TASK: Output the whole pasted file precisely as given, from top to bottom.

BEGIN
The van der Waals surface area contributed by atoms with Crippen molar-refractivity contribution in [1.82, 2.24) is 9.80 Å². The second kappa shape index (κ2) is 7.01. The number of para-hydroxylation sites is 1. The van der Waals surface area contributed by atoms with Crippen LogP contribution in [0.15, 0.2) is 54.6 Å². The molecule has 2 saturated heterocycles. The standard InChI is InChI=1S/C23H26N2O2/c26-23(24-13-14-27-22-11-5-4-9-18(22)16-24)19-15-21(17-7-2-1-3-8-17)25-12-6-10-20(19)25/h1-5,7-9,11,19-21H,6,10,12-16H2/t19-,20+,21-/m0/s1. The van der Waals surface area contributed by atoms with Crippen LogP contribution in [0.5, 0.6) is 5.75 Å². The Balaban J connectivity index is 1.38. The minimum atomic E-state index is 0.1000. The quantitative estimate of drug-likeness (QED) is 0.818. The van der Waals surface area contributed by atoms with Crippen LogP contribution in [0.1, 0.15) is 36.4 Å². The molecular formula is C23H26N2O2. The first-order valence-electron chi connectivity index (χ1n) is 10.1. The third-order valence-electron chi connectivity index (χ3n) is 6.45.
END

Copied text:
The van der Waals surface area contributed by atoms with Crippen molar-refractivity contribution in [1.82, 2.24) is 9.80 Å². The second kappa shape index (κ2) is 7.01. The number of para-hydroxylation sites is 1. The van der Waals surface area contributed by atoms with Crippen LogP contribution in [0.15, 0.2) is 54.6 Å². The molecule has 2 saturated heterocycles. The standard InChI is InChI=1S/C23H26N2O2/c26-23(24-13-14-27-22-11-5-4-9-18(22)16-24)19-15-21(17-7-2-1-3-8-17)25-12-6-10-20(19)25/h1-5,7-9,11,19-21H,6,10,12-16H2/t19-,20+,21-/m0/s1. The van der Waals surface area contributed by atoms with Crippen LogP contribution in [0.5, 0.6) is 5.75 Å². The Balaban J connectivity index is 1.38. The minimum atomic E-state index is 0.1000. The quantitative estimate of drug-likeness (QED) is 0.818. The van der Waals surface area contributed by atoms with Crippen LogP contribution in [0.1, 0.15) is 36.4 Å². The molecular formula is C23H26N2O2. The first-order valence-electron chi connectivity index (χ1n) is 10.1. The third-order valence-electron chi connectivity index (χ3n) is 6.45.